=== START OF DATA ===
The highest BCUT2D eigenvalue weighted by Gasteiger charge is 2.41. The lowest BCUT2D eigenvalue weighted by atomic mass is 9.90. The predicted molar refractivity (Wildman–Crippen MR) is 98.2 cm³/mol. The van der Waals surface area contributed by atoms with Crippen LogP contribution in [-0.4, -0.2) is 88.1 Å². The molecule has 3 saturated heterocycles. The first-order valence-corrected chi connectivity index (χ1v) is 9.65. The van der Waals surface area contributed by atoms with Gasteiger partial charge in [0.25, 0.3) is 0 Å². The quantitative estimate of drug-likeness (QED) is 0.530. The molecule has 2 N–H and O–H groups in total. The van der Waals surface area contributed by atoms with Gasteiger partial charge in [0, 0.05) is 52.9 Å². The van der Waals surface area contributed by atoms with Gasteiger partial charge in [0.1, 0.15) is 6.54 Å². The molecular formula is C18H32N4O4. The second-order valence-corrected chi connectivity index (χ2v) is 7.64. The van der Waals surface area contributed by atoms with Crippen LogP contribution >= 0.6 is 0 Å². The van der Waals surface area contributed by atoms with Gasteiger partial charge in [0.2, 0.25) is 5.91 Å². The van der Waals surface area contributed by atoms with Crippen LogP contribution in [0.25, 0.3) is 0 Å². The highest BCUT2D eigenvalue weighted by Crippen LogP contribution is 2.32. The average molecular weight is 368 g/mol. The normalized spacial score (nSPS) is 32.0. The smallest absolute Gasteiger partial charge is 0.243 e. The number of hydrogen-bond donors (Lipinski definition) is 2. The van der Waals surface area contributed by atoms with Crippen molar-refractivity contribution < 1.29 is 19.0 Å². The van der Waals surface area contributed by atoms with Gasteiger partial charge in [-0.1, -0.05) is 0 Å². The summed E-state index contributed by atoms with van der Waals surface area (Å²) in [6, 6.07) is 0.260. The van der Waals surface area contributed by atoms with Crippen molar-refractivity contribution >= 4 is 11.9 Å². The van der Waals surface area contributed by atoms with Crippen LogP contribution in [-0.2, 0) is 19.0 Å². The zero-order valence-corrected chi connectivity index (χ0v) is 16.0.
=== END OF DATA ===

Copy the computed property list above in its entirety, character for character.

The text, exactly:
The highest BCUT2D eigenvalue weighted by Gasteiger charge is 2.41. The lowest BCUT2D eigenvalue weighted by atomic mass is 9.90. The predicted molar refractivity (Wildman–Crippen MR) is 98.2 cm³/mol. The van der Waals surface area contributed by atoms with Crippen LogP contribution in [-0.4, -0.2) is 88.1 Å². The molecule has 3 saturated heterocycles. The first-order valence-corrected chi connectivity index (χ1v) is 9.65. The van der Waals surface area contributed by atoms with Gasteiger partial charge in [0.25, 0.3) is 0 Å². The quantitative estimate of drug-likeness (QED) is 0.530. The molecule has 2 N–H and O–H groups in total. The van der Waals surface area contributed by atoms with Gasteiger partial charge in [0, 0.05) is 52.9 Å². The van der Waals surface area contributed by atoms with Gasteiger partial charge in [0.1, 0.15) is 6.54 Å². The molecular formula is C18H32N4O4. The second-order valence-corrected chi connectivity index (χ2v) is 7.64. The van der Waals surface area contributed by atoms with Crippen LogP contribution >= 0.6 is 0 Å². The van der Waals surface area contributed by atoms with Gasteiger partial charge in [0.2, 0.25) is 5.91 Å². The van der Waals surface area contributed by atoms with Crippen LogP contribution in [0.25, 0.3) is 0 Å². The highest BCUT2D eigenvalue weighted by Crippen LogP contribution is 2.32. The average molecular weight is 368 g/mol. The normalized spacial score (nSPS) is 32.0. The smallest absolute Gasteiger partial charge is 0.243 e. The number of hydrogen-bond donors (Lipinski definition) is 2. The van der Waals surface area contributed by atoms with Crippen molar-refractivity contribution < 1.29 is 19.0 Å². The van der Waals surface area contributed by atoms with Gasteiger partial charge in [-0.1, -0.05) is 0 Å². The summed E-state index contributed by atoms with van der Waals surface area (Å²) in [6, 6.07) is 0.260. The van der Waals surface area contributed by atoms with Crippen molar-refractivity contribution >= 4 is 11.9 Å². The van der Waals surface area contributed by atoms with Crippen LogP contribution in [-0.2, 0) is 19.0 Å². The zero-order valence-corrected chi connectivity index (χ0v) is 16.0.